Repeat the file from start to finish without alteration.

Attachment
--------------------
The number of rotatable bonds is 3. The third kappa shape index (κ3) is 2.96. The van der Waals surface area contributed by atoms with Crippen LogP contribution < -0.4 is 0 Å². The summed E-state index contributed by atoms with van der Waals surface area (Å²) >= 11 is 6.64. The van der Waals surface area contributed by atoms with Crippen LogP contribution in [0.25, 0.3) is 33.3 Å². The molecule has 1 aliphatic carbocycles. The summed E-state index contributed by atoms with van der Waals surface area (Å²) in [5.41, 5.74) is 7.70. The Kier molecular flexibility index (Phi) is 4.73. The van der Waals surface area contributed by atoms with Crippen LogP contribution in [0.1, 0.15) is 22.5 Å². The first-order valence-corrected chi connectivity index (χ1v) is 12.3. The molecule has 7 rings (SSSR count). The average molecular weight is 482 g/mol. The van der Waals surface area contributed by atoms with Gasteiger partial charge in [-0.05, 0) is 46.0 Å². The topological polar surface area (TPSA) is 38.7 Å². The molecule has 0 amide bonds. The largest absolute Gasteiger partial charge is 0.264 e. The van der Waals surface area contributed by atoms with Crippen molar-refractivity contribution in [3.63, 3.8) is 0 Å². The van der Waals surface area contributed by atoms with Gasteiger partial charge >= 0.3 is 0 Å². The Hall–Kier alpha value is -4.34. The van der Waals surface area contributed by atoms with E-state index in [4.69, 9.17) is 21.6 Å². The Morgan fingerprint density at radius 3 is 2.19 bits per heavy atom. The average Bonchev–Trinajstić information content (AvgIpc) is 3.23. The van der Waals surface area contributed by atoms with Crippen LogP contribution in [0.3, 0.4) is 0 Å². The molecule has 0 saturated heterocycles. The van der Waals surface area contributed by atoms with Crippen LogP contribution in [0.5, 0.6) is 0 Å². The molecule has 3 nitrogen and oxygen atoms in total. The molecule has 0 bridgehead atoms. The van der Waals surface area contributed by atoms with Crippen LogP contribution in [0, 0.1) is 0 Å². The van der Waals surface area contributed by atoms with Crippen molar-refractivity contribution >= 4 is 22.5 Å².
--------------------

The number of rotatable bonds is 3. The third kappa shape index (κ3) is 2.96. The van der Waals surface area contributed by atoms with Crippen LogP contribution < -0.4 is 0 Å². The summed E-state index contributed by atoms with van der Waals surface area (Å²) >= 11 is 6.64. The van der Waals surface area contributed by atoms with Crippen LogP contribution in [0.25, 0.3) is 33.3 Å². The molecule has 1 aliphatic carbocycles. The summed E-state index contributed by atoms with van der Waals surface area (Å²) in [5.41, 5.74) is 7.70. The Kier molecular flexibility index (Phi) is 4.73. The van der Waals surface area contributed by atoms with Crippen LogP contribution in [0.1, 0.15) is 22.5 Å². The first-order valence-corrected chi connectivity index (χ1v) is 12.3. The molecule has 7 rings (SSSR count). The average molecular weight is 482 g/mol. The van der Waals surface area contributed by atoms with Gasteiger partial charge in [-0.05, 0) is 46.0 Å². The topological polar surface area (TPSA) is 38.7 Å². The molecule has 0 amide bonds. The largest absolute Gasteiger partial charge is 0.264 e. The van der Waals surface area contributed by atoms with Crippen molar-refractivity contribution in [3.63, 3.8) is 0 Å². The van der Waals surface area contributed by atoms with Gasteiger partial charge >= 0.3 is 0 Å². The Hall–Kier alpha value is -4.34. The van der Waals surface area contributed by atoms with E-state index in [4.69, 9.17) is 21.6 Å². The Morgan fingerprint density at radius 3 is 2.19 bits per heavy atom. The average Bonchev–Trinajstić information content (AvgIpc) is 3.23. The van der Waals surface area contributed by atoms with Crippen LogP contribution in [0.3, 0.4) is 0 Å². The molecule has 0 saturated heterocycles. The van der Waals surface area contributed by atoms with Crippen LogP contribution in [0.5, 0.6) is 0 Å². The molecule has 3 nitrogen and oxygen atoms in total. The molecule has 0 bridgehead atoms. The van der Waals surface area contributed by atoms with Crippen LogP contribution in [0, 0.1) is 0 Å². The van der Waals surface area contributed by atoms with Crippen molar-refractivity contribution >= 4 is 22.5 Å².